Disaster off a Stick

In 1905, an eleven-year-old boy named Frank Epperson made a mistake. The Oakland, California kid had been stirring some powdered soda mix into a glass of water but, like kids often do, didn’t clean up after himself properly. He left the glass — mixed soda powder and stick still in it — outside overnight. And when he woke up in the morning, he woke up to a surprise. Temperatures dropped more than expected and, as History.com explains, “the soda mixture was frozen solid.” So, History.com continues, Epperson “ran the glass under hot water and removed the ice pop using the stick as a handle.” He took a taste — and it was great. When Epperson grew up, he decided to make his discovery into a commercial product, and the Popsicle was born.

A century later, this happened:


That picture (via NBC News) comes from New York City’s Union Square. Inside that truck is a big Popsicle — a generic version, created by beverage company Snapple — which, while frozen, weighed 17.5 tons and would have stood 25 feet (about 7.5m) tall. The huge Popsicle was (obviously, one hopes) a publicity stunt — Snapple had a new flavor out, strawberry-kiwi, which it wanted to promote. With the icy concoction seen above, Snapple was trying to set the world record for the world’s largest frozen fruit drink.

But, just like Epperson misestimated the temperature in 1905, Snapple goofed in 2005. Unfortunately for those in the area, Snapple’s error went the other direction. The frozen strawberry-kiwi juice was put on a truck in Edison, New Jersey, but when workers in Manhattan began to remove it from the freezer truck, a large amount of the frozen brick was no longer frozen. As you can see above, the 80-degree day turned some of the ice into a river of juice which flowed from the truck and into the public square, creating a scene reminiscent of Ghostbusters II. Snapple’s workers stopped the ice block exhibition before it started — the truck’s flatbed only reached about a 25-degree angle before they gave up.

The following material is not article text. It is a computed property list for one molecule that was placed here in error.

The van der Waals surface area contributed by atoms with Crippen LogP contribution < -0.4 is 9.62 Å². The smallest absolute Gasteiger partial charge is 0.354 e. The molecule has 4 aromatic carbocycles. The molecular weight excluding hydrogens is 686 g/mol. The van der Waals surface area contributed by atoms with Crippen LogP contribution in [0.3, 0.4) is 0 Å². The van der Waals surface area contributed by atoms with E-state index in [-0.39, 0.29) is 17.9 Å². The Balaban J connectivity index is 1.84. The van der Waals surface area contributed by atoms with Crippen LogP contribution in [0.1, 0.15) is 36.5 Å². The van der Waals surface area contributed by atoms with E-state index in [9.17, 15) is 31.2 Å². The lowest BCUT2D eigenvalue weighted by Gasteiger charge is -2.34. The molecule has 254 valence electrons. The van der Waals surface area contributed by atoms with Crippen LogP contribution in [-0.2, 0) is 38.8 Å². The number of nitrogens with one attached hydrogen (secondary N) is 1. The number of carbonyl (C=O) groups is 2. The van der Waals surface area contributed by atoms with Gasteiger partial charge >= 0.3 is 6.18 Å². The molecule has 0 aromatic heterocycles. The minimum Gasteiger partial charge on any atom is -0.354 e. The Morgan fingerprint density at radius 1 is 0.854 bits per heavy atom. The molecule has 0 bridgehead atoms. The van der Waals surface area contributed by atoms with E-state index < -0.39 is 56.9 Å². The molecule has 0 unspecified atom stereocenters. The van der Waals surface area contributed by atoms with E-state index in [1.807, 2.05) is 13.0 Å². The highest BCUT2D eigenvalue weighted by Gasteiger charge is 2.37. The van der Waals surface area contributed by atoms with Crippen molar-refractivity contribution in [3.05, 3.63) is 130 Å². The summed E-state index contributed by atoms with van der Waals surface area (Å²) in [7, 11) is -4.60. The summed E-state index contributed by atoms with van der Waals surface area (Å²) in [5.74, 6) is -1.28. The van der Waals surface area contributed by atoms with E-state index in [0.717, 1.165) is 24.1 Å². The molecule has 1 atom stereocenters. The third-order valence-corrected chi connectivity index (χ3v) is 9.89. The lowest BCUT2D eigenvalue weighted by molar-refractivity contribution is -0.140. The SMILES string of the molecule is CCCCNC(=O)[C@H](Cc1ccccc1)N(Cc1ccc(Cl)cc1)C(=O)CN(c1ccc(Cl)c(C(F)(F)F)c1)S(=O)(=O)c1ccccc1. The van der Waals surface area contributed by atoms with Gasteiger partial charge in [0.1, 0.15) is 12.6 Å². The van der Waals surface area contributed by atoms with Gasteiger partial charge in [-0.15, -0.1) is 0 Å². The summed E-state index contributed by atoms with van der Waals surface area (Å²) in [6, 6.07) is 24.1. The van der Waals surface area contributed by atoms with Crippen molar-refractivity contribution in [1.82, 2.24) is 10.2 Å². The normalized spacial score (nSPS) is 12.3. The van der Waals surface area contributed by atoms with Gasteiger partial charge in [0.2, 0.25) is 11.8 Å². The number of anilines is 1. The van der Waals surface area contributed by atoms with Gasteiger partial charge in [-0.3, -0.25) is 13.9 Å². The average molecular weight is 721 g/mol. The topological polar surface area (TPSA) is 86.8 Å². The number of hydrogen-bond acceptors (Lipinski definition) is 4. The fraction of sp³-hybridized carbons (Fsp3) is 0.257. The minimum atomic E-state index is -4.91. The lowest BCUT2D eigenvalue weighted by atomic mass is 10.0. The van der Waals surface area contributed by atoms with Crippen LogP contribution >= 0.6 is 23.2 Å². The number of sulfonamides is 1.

The river, however, didn’t abate so quickly. As a Guinness Book of World Records observer told the New York Daily News (via the above-linked NBC News article), “what was unsettling was that the fluid just kept coming. It was quite a lot of fluid. On a hot day like this, you have to move fast.” Or, at least walk away — the gathered crowd walked away in a mostly orderly fashion.

The authorities moved faster. Per the New York Times, the New York City police scanners rang out with an alert: “A giant Popsicle being displayed by Snapple has melted in the heat and sun and spilled all over 17th Street. F.D. on scene attempting to wash down the roadway — sticky goo all over the area.” The fire department broke out the hoses, closed down some streets, and washed away the sugary liquid. But unfortunately, the damage was already done. According to Gothamist, “one woman who fell in the hazardous goo was rushed to the hospital with a badly sprained ankle, and three cyclists…were catapulted off their bikes.”

Snapple agreed to pay for the city for the clean-up (and probably paid for some medical bills and new bicycles, too).

Bonus fact: The underside of Snapple’s bottle caps are adorned with something Snapple calls “Real Facts,” which are real facts, they claim. You can browse some of the “Real Facts” on Snapple’s website, here, but please don’t take the underside of a bottle cap as a credible source. Many of them aren’t quite right. In 2013, the Atlantic fact-checked many of the “Real Facts,” finding that “some are true, some are outright false, and plenty others are incomplete or ambiguous to the point of absurdity.” Snapple has removed most of the facts called out by the Atlantic, but even a cursory glance shows more errors. (Oh, and if anyone reading this works for Snapple and wants some real “Real Facts,” I know a guy.)

From the Archives: Ice Scream: Where ice cream headaches come from.

Related: A case of strawberry-kiwi Snapple. Freeze in super-large quantities at your own risk.